On March 7, Sierra Leone will vote to elect a new president as well as parliamentarians and district representatives. Incumbent Ernest Bai Koroma, of the All People’s Congress (APC), is standing down, having served the constitutional limit of two five-year terms. His chosen successor, Samura Kamara, will run against Brig. (Rtd.) Julius Maada Bio of the Sierra Leone People’s Party (SLPP) and Kandeh Yumkella of the newly minted National Grand Coalition (NGC). In addition to the three main contenders, 13 other candidates have provisional approval to run.
Could Sierra Leone be about to witness its third democratic transition from one party to another since it won independence from Britain in 1961? Here are five things to know.
1. Is a serious third party emerging?
Sierra Leone’s tumultuous postcolonial politics has been dominated by two major parties: the SLPP and the APC. Between them, they control all the seats in parliament. The NGC emerged in the summer of 2017 after a power struggle within the SLPP, fueling talk of a “third way.” It is led by Kandeh Yumkella, former head of the United Nations Industrial Development Organization. If attendance at rallies translates into ballots cast, the NGC may make inroads into the APC’s northern strongholds. It has worked hard for the urban youth vote, bringing in endorsements from prominent musicians and sending a message that it will bring progressive change and nonfactional politics.
APC and SLPP supporters, concerned by the threat to the status quo, accuse the NGC of simply regrouping disgruntled SLPP members and thus not representing change. The APC has legally challenged Yumkella’s candidacy, arguing that his failure to renounce his dual citizenship — until November 2017 he held both Sierra Leonean and U.S. passports — should disqualify him. The National Electoral Commission (NEC) dismissed the challenge on Jan. 24, but the APC has appealed.
This “third way” has emerged at a time of weakness for the two traditional parties. President Koroma unilaterally decided that the APC candidate would be Samura Kamara, the foreign affairs minister, in an unexpected choice. Koroma will remain chairman of the APC, leading observers to worry about his potential desire for continued influence. Meanwhile, Yumkella’s decision not to run for the SLPP candidacy left Maada Bio’s leadership position uncontested but undermined.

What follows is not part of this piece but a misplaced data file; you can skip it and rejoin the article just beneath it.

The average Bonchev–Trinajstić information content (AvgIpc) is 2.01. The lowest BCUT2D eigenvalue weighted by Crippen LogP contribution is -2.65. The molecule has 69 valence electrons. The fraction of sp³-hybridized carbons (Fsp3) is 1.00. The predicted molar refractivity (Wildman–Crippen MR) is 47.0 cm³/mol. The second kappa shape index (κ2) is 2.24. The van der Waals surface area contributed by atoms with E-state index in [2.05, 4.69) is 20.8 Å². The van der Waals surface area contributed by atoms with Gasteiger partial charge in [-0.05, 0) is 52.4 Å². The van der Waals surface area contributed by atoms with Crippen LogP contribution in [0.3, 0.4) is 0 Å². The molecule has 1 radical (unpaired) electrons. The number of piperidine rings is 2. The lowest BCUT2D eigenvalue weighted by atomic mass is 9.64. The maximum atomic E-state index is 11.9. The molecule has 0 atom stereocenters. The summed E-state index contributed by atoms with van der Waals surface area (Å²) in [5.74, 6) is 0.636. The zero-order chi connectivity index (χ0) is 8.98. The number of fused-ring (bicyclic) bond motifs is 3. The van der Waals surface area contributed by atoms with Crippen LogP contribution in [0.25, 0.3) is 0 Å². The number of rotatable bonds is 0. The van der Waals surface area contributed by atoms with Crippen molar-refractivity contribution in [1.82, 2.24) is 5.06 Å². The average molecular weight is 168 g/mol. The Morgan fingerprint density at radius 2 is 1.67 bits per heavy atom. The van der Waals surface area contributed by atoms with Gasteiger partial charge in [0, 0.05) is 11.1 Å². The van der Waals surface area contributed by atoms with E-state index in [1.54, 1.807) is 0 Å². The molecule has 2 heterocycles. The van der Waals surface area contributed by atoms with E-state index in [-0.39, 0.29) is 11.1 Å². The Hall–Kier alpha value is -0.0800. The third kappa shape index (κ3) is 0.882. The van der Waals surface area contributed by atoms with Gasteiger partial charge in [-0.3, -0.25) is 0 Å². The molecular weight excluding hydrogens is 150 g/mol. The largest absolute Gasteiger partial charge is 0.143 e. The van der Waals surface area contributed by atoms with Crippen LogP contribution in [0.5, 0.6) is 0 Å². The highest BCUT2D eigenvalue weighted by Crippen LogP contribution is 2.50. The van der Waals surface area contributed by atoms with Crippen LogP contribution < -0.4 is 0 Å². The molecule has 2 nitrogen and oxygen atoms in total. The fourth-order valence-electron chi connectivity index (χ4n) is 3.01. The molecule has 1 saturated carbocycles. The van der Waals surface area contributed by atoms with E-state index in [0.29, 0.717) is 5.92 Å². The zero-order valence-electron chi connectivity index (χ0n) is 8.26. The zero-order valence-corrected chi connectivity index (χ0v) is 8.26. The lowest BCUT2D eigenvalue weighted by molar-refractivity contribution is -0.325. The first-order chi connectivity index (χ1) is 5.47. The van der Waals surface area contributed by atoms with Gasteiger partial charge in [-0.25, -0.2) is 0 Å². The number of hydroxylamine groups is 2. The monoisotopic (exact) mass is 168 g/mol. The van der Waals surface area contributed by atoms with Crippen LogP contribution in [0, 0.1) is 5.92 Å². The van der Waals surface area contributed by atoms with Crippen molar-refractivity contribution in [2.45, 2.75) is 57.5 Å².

To win outright, a candidate needs 55 percent plus one of the vote in the first round. Yumkella could split the vote enough to force a runoff between the SLPP and APC. That is what happened in 2007, when Charles Margai, leader of a third party, the People’s Movement for Democratic Change, secured enough first-round votes to force a runoff; he became kingmaker, pointing his followers to the APC.
2. The politics of north against south
Politics in Sierra Leone has been divided by ethnicity and geography. The APC dominates in the northern districts, home to the Temne and Limba ethnic groups. The SLPP’s support base is the Mende ethnic group in the south. In the 2012 election, the SLPP’s Maada Bio won less than 10 percent of the vote in four northern districts.
In 2017, the government redrew boundaries to create two new districts and split 41 chiefdoms, small traditional leadership units with significant influence over political mobilization outside of the capital city. The APC claimed this would bring governance closer to the people. However, the new districts and chiefdoms are primarily in the governing party’s heartland. Political opponents have accused the APC of carrying out the exercise to strengthen its patronage network in a decentralized political system where local authorities are influential.